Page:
No hands. “Good,” he said. “I believe strongly there is a known requirement for unmanned aerial systems for non-military uses,” he continued. “It’s going to grow and grow and grow and grow.”

He urged the FAA to relax its standards before the wars in Iraq and Afghanistan wind down. All the remotely piloted aircraft currently overseas will return to U.S. bases, and the military will want to increase the amount of training here.

“We will be bringing these vehicles back … and training over your homes and in your cities, so we better be ready,” he said.

For its part, the FAA has said industry has lagged in its ability to develop adequate sense-and-avoid technologies to prevent collisions. The agency must also set standards for command-and-control systems meant to ensure that hackers can’t corrupt the communications link between UAVs and their operators.

But industry leaders said the FAA is moving at a snail’s pace. “We’ve been working with the FAA for 12 years, and we’re not that much farther than when we started,” said Frank Pace, General Atomics’ executive vice president for UAV development and promotion. “I think there’s not a sense of urgency in the country when it comes to unmanned aircraft, and we’re going to lose our lead if we don’t do something about it.”

Reid said AAI has been working with the Army to test sense-and-avoid cameras that could be embedded in the wings of Shadow UAVs. They use polarized light to identify objects.

Reader Comments

Re: If You Can’t Afford a UAV, Rent One

“We will be bringing these vehicles back … and training over your homes and in your cities, so we better be ready,”

This should scare the bejeezus out of anyone who still believes in a free country where citizens have a right to go about their business without being under constant surveillance. If our enemies really do "hate us for our freedoms", we will be giving them much less reason to do so if the General Schloesser's statement ir reflective of our government's intentions.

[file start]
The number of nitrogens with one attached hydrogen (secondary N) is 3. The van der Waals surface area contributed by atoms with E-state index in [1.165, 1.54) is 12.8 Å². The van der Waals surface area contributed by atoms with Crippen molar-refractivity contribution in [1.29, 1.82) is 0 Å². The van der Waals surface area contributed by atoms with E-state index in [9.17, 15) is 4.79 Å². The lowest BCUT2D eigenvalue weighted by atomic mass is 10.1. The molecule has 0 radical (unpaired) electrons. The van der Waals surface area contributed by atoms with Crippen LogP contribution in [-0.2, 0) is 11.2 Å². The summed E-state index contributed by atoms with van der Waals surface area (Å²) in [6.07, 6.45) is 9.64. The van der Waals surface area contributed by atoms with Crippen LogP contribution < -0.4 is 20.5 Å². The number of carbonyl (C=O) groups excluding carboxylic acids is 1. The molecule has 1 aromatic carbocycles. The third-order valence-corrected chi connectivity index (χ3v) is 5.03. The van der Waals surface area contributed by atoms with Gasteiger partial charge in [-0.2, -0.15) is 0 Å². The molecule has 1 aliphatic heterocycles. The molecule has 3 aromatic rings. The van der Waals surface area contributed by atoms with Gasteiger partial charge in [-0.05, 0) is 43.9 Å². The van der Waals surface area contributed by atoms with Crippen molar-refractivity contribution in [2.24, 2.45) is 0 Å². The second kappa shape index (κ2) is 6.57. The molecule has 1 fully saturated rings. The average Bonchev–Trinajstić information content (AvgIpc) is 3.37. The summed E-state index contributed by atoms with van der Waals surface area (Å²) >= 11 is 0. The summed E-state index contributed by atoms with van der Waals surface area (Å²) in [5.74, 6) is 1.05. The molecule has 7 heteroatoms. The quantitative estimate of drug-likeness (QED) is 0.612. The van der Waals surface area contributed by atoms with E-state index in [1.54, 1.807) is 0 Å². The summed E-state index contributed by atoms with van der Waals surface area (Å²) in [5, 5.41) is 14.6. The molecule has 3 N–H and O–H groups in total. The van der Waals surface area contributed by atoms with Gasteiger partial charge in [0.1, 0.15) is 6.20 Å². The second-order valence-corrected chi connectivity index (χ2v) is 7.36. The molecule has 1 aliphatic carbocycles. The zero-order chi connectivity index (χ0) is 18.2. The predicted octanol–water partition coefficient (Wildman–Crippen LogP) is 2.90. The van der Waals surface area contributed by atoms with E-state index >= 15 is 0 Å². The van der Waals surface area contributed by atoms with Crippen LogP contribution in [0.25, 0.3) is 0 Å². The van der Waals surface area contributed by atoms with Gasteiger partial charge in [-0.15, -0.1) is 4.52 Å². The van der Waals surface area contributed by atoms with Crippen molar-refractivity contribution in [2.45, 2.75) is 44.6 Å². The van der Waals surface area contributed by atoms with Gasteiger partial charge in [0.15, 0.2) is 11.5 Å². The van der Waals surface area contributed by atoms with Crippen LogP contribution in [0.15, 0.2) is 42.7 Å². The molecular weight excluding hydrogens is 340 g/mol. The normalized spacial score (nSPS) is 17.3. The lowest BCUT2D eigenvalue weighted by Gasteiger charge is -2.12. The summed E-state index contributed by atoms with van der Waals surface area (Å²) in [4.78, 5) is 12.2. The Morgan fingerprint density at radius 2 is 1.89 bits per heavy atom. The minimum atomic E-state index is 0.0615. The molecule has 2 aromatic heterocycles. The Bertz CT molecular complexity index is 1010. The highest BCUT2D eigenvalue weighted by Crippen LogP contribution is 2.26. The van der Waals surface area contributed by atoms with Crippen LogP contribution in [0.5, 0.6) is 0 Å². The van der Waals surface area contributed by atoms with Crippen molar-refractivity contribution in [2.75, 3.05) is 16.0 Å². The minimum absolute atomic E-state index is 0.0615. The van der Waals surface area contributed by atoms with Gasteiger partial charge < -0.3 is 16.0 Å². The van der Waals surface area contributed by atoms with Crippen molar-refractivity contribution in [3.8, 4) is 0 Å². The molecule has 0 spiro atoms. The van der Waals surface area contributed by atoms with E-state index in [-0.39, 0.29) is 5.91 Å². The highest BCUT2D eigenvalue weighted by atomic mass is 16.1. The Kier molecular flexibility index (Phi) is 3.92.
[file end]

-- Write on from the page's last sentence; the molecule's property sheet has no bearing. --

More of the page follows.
John Galt on 09/22/2010 at 09:21

Re: If You Can’t Afford a UAV, Rent One

Who needs to rent? There are people building some really great UAVs for use outside of the military.

For instance Techpod UAV

This kind of UAV is great for a lot of purposes.

madbohem on 09/20/2010 at 22:26

Re: If You Can’t Afford a UAV, Rent One

We do have great interest to lease our products to companies exploring new possibilities of various scenarios and use cases. So if there is any interest out there, just contact us. We may have a solution for you.


Lars, Swiss UAV

Lars Zander on 08/10/2010 at 08:35

Re: If You Can’t Afford a UAV, Rent One

Does any of the above mentioned companies rent the UAV's for civil commercial use ??? There is a project in south american country where we can rent one for as long as 2 yrs contract.

Awaiting hearing from you soon.
Best Regards,

Jose De Vivero

Jose De Vivero on 05/11/2010 at 13:47

Re: If You Can’t Afford a UAV, Rent One

A great new business for the defense companies.

Dave on 02/18/2010 at 13:26

Re: If You Can’t Afford a UAV, Rent One

As a matter of interest, what are the U.S. Home Land Security people going to do about all those future UAV's flying around all over the place? Mostly anyone can make one of those things fly to anywhere that they would want to! It would be interesting to know.

Regards, Len , Canadian commercial pilot

Len Gauthier on 02/17/2010 at 16:22

Re: If You Can’t Afford a UAV, Rent One

When the US government starts leasing its time to abandon ship.

Dennis Reiley on 02/17/2010 at 15:27